Care for vulnerable Psychiatric Ward patients under microscope
A MEMBER of staff at University Hospital Waterford’s Department of Psychiatry (DOP) has told the Waterford News & Star that issues raised in the national media last week represented “the tip of the iceberg”.
“The problem with patients sleeping on chairs and floors is old news…people don’t know the half of what goes on behind the doors of the DOP,” the staff member said.
“People are sleeping on trolleys in the ED for the same reason that they’re sleeping on chairs in the DOP, a lack of space. But it’s what happens once they’re here that that people need to be told.”
One of the more serious issues in the DOP and other wards in the hospital, according to the staff member, is that hired security staff – akin to those working in shops or nightclubs – are at times being called upon to care for vulnerable patients.
“Health Care Assistants (HCAs) play an extremely important role in the hospital by providing one to one care to patients that need it the most,” the staff member said.
“However, HCAs are expensive and are paid overtime and supplementary rates, whereas security guards, who, in many cases have very little English and have come to the hospital from, say, a building site, don’t receive those extra rates and overtime.”
The staff member alleged that security guards, some of whom have never previously worked in a hospital, have, at times been left ‘more or less’ in charge of vulnerable patients who require a specialised level of care, particularly during stressful episodes.
Meanwhile, the psychiatric nurses association (PNA) is hosting a lunchtime protest at University Hospital Waterford this Friday, owing to the unprecedented overcrowding experienced at the DOP.
“More experienced security guards have raised their concerns with hospital management “multiple times” regarding the less trained and inexperienced guards being employed at UHW “yet nothing has been done about it.”
The Waterford News & Star has seen an incident report, filed in UHW recently, about a ‘special’ patient who escaped and was out walking on the Dunmore Road. At the end of the report, the security guard has signed “I no englesh’.
In February of this year, the Union responsible for the security guards, UNITE, contacted UHW Manager Grace Rothwell to raise their concerns about these practises in the DOP.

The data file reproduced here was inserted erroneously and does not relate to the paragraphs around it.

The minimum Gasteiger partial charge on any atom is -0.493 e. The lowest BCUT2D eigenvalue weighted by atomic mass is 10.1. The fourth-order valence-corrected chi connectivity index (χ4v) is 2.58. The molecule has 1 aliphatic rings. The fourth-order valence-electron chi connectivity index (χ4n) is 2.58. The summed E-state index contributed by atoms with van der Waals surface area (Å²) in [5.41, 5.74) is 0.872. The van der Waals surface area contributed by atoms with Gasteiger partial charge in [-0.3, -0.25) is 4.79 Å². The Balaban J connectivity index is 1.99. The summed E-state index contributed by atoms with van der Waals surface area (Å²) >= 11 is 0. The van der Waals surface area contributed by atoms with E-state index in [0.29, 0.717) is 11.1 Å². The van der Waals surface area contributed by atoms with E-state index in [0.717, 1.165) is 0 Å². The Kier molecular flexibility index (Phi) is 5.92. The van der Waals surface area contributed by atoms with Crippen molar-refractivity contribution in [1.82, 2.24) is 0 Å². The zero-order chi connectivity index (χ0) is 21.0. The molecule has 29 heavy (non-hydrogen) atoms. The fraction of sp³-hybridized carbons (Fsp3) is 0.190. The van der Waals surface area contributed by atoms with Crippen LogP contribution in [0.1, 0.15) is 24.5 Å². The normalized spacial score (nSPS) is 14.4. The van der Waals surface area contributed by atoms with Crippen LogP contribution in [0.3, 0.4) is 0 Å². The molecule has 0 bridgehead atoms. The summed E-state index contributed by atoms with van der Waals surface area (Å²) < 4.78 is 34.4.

“Our members, on a daily basis, are expected to interact with patients that involves the following: Restraining DOP patients and placing them in a holding room; Restraining dementia patients; Restraining intellectually challenged patients; Restraining self-harm patients and preventing them from injuring themselves,” said Tony Kelly, UNITE’s Regional Officer.
“They are consistently put at risk of serious infection by not being informed of the specific disease of the patient they are interacting with or restraining while medication is being administered. When our members question if there is any potential infection risk, they are told that ‘patient confidentiality’ must be upheld.”
Mr Kelly goes on to say that the “restraining of patients” involves their members having to hold the arms and the legs of patients who in most cases are suffering from dementia and are elderly.
“The type of incidents experienced on a daily basis by our members when taking care of ‘specials’ goes far beyond the required duties of a security guard,” Mr Kelly said.
“They are then expected to go home to their families having witnessed incidents of “self-harm” and having to protect themselves against attacks from psychiatric patients while holding them down for medication to be administered.”
According to UNITE, security guards are contacted by Ambulance control, who inform them when an aggressive patient is en-route and “to be prepared”. The patient is then left with security staff.
Tony Kelly said that the union met with MCR, the agency who provides the staff in November of 2018 to “express concerns regarding the demands being imposed on our members and the risks attached to the duties expected of them.”
According to Mr Kelly, MCR committed to seeking a meeting with UHW management to convey their concerns and also to “discuss the remuneration” paid to members when taking into account all of the above expectations required of them.
MCR subsequently informed UNITE that they had discussed the issues with UHW who informed them that they were “unable to meet Unite Unions request due to strict budgetary constraints”.
The UHW staff member told the Waterford News & Star that patients in the DOP are closed off from the world and largely “forgotten about”.
“There’s CCTV in the DOP but they’re non-recording,” the staff member said. “It’s frightening to think that what goes on behind those doors is completely hidden from the rest of the world.”